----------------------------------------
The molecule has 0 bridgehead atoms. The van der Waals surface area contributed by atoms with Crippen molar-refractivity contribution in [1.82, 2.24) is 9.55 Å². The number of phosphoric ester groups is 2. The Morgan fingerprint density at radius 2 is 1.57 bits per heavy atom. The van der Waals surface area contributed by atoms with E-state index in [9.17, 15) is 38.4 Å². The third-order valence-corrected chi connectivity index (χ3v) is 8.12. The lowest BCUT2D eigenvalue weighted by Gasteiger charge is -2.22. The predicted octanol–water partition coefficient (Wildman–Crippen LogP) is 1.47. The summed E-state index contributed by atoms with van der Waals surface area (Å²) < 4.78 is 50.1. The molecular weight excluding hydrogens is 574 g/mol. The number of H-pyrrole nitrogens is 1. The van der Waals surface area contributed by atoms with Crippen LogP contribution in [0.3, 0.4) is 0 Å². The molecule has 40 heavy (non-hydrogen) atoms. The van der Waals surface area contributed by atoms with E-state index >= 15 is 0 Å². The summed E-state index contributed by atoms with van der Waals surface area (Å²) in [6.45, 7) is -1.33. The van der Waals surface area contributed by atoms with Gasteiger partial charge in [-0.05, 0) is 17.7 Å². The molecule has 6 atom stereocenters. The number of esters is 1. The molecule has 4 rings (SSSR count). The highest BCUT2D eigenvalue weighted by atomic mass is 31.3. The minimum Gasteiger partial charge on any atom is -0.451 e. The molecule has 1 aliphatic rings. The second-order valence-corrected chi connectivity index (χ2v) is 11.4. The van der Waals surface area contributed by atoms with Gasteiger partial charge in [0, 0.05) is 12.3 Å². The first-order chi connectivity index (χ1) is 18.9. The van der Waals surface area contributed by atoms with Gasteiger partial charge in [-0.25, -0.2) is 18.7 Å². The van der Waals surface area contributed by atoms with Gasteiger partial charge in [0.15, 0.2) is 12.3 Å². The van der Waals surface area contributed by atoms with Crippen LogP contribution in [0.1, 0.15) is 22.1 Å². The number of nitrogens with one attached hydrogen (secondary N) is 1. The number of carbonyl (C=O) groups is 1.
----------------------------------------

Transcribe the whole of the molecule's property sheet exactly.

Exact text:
The molecule has 0 bridgehead atoms. The van der Waals surface area contributed by atoms with Crippen molar-refractivity contribution in [1.82, 2.24) is 9.55 Å². The number of phosphoric ester groups is 2. The Morgan fingerprint density at radius 2 is 1.57 bits per heavy atom. The van der Waals surface area contributed by atoms with E-state index in [9.17, 15) is 38.4 Å². The third-order valence-corrected chi connectivity index (χ3v) is 8.12. The lowest BCUT2D eigenvalue weighted by Gasteiger charge is -2.22. The predicted octanol–water partition coefficient (Wildman–Crippen LogP) is 1.47. The summed E-state index contributed by atoms with van der Waals surface area (Å²) < 4.78 is 50.1. The molecular weight excluding hydrogens is 574 g/mol. The number of H-pyrrole nitrogens is 1. The van der Waals surface area contributed by atoms with Crippen LogP contribution in [0.3, 0.4) is 0 Å². The molecule has 40 heavy (non-hydrogen) atoms. The van der Waals surface area contributed by atoms with E-state index >= 15 is 0 Å². The summed E-state index contributed by atoms with van der Waals surface area (Å²) in [6.45, 7) is -1.33. The van der Waals surface area contributed by atoms with Gasteiger partial charge in [-0.05, 0) is 17.7 Å². The molecule has 6 atom stereocenters. The number of esters is 1. The molecule has 4 rings (SSSR count). The highest BCUT2D eigenvalue weighted by atomic mass is 31.3. The minimum Gasteiger partial charge on any atom is -0.451 e. The molecule has 1 aliphatic rings. The second-order valence-corrected chi connectivity index (χ2v) is 11.4. The van der Waals surface area contributed by atoms with Gasteiger partial charge in [0, 0.05) is 12.3 Å². The first-order chi connectivity index (χ1) is 18.9. The van der Waals surface area contributed by atoms with Gasteiger partial charge in [-0.25, -0.2) is 18.7 Å². The van der Waals surface area contributed by atoms with Gasteiger partial charge in [0.15, 0.2) is 12.3 Å². The van der Waals surface area contributed by atoms with Crippen LogP contribution in [0.1, 0.15) is 22.1 Å². The number of nitrogens with one attached hydrogen (secondary N) is 1. The number of carbonyl (C=O) groups is 1.